Even a plea of guilty or “no contest” to a wet reckless or any lesser offense will not reverse a DMV license suspension/revocation for a DUI chemical test refusal. This is so even if the prosecutor drops the DUI and test refusal charges.
For the last several decades, our Nation has seen an erosion of an individual’s rights created by the Framers of the U.S. Constitution; one that is of great concern to this writer. A bodily intrusion invades a citizen’s right to privacy. Circumstances may not create an “exigency” alleviating the need for police to obtain a warrant to seize a blood sample. If you are facing a DUI charge, you need a competent legal advocate and attorney on your side to protect your legal rights.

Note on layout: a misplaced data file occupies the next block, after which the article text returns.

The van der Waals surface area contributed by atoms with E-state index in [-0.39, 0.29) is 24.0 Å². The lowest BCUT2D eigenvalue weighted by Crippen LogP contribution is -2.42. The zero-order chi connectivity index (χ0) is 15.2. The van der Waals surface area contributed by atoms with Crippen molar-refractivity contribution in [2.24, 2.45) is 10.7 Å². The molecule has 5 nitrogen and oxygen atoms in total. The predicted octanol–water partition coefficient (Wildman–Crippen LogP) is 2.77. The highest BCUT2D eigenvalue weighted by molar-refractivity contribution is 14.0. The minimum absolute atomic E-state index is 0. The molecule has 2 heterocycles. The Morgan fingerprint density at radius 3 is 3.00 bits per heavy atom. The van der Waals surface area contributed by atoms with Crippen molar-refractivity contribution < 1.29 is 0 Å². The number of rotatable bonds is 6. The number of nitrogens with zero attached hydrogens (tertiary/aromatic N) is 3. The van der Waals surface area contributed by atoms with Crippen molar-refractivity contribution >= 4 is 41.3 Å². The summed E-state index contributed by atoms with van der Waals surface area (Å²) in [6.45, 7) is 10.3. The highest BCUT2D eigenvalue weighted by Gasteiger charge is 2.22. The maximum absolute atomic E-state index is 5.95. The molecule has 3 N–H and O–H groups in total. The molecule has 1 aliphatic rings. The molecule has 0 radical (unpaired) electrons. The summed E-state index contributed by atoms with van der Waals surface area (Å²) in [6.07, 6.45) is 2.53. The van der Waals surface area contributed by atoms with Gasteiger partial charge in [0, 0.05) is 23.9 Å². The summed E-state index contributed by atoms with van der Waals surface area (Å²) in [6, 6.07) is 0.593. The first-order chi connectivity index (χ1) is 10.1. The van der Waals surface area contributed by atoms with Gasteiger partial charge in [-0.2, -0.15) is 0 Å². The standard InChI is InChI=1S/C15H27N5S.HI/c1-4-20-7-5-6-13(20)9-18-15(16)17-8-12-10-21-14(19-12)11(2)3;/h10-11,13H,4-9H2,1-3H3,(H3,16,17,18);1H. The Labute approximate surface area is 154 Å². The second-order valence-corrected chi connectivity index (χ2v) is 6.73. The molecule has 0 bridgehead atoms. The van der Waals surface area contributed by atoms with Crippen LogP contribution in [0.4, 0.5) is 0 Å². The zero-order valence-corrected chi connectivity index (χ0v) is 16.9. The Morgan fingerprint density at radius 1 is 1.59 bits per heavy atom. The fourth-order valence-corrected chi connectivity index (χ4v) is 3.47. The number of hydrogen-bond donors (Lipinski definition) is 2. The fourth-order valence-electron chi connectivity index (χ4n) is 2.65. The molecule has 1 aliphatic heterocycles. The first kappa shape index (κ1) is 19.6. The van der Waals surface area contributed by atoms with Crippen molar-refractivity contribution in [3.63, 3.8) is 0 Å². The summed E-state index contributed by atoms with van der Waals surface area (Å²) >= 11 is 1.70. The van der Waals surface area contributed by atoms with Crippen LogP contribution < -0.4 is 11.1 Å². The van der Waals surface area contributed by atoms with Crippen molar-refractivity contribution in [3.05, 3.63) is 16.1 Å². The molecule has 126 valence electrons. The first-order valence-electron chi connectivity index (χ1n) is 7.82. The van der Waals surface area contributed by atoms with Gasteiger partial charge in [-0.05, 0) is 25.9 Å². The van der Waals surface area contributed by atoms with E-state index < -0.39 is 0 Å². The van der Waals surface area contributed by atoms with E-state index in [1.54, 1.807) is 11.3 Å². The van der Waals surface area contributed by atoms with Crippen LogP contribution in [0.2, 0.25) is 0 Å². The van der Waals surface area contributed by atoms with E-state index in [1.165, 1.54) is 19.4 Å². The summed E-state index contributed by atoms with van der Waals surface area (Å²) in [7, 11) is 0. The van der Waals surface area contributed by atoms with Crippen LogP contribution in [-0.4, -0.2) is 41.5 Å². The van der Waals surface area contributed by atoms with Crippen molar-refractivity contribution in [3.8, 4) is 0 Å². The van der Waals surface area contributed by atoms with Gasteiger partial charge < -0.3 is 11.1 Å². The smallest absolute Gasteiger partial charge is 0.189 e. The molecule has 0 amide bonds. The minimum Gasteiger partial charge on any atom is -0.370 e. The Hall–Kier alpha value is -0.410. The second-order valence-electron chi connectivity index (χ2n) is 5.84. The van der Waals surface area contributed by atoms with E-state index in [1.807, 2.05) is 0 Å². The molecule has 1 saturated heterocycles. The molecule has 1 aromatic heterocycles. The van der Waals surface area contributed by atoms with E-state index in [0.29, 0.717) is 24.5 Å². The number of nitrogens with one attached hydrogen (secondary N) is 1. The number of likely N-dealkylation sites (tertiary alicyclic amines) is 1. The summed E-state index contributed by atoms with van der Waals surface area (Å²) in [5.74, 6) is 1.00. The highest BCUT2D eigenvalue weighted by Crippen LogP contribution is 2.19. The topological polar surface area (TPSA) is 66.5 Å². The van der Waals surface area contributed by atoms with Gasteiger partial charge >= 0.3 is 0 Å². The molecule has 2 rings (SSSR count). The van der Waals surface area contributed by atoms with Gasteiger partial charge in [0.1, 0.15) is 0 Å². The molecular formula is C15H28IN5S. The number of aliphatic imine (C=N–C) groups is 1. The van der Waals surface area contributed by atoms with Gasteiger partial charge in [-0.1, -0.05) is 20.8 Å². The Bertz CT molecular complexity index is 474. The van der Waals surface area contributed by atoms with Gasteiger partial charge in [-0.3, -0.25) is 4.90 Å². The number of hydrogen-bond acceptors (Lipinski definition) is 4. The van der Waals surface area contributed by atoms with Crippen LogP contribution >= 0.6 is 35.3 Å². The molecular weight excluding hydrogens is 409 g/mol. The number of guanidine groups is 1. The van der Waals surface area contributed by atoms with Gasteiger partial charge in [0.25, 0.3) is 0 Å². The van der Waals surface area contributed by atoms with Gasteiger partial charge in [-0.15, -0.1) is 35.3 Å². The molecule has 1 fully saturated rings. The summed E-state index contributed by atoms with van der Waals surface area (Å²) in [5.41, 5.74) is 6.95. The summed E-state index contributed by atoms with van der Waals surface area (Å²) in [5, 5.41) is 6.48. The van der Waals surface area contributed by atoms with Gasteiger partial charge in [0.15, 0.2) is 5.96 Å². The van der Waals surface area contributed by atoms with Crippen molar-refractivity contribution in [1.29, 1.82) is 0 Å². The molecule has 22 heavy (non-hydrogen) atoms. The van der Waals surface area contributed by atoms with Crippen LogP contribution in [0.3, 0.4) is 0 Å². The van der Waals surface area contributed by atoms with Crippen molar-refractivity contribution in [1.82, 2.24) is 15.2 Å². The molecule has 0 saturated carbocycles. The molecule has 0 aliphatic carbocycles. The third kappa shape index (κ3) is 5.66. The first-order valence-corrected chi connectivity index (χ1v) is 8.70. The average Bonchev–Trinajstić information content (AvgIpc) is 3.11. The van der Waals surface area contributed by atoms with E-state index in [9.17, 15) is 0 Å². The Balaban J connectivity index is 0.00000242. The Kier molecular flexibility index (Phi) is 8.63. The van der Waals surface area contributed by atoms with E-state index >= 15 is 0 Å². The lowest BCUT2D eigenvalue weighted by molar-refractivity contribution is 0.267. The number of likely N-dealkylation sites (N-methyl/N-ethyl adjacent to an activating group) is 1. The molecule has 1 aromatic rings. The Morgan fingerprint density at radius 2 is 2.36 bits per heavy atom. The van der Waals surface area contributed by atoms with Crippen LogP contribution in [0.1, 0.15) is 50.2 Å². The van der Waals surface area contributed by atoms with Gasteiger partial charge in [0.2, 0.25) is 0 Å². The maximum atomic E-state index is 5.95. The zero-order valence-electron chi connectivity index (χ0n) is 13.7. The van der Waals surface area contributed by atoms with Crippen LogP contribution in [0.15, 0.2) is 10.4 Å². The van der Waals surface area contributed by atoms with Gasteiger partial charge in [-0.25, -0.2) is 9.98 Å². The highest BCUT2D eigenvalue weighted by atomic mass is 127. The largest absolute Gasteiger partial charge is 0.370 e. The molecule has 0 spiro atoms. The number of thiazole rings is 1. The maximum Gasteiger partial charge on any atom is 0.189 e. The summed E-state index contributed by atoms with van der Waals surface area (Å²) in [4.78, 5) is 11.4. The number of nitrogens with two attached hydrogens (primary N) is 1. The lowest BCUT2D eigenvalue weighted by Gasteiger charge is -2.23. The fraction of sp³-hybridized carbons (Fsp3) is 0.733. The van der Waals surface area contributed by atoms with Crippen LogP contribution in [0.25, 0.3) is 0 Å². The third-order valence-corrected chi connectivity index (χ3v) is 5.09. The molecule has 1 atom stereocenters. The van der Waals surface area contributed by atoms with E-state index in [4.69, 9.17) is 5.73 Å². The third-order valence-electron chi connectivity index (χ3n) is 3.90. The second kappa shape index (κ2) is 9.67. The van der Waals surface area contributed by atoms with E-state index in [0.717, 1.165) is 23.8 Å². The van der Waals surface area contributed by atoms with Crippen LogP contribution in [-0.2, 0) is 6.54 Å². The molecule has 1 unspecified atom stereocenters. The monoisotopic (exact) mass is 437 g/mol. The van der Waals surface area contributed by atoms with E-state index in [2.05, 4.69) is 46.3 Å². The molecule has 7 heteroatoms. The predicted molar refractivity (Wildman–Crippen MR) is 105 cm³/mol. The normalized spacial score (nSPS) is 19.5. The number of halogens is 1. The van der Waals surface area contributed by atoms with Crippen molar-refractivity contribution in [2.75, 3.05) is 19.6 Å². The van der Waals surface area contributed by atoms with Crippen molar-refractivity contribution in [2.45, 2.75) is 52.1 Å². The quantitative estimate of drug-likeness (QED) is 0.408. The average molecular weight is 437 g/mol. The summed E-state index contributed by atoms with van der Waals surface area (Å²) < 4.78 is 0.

Robert Rodriguez has represented defendants in dozens of DUI cases and including misdemeanor and felony criminal matters including bank robbery, assault with a deadly weapon, burglary, motor vehicle theft, grand theft, felony driving under the influence, felony domestic violence, felony drug possession and sales, 3-Strikes cases, criminal appeals, juvenile criminal court, and matters under the Sexually Violent Predator Act (SVPA).
Robert Rodriguez was a sworn California Police Officer in Stockton California and was trained and certified as a Drug Recognition Expert by the California Highway Patrol to provide expert court testimony. Robert Rodriguez investigated and was involved in close to 500 criminal matters involving DUI, drunk in public, and being under the influence of a drugs. Robert Rodriguez now represents DUI defendants in court.
* Disclaimer – Robert Rodriguez is licensed to practice only in the State of California & this analysis is applied only under State of California law. Robert D. Rodriguez is also admitted to practice in the U.S. District Courts, Central, Northern & Eastern Districts of California. Robert Rodriguez has practiced in the State of California Court of Appeal.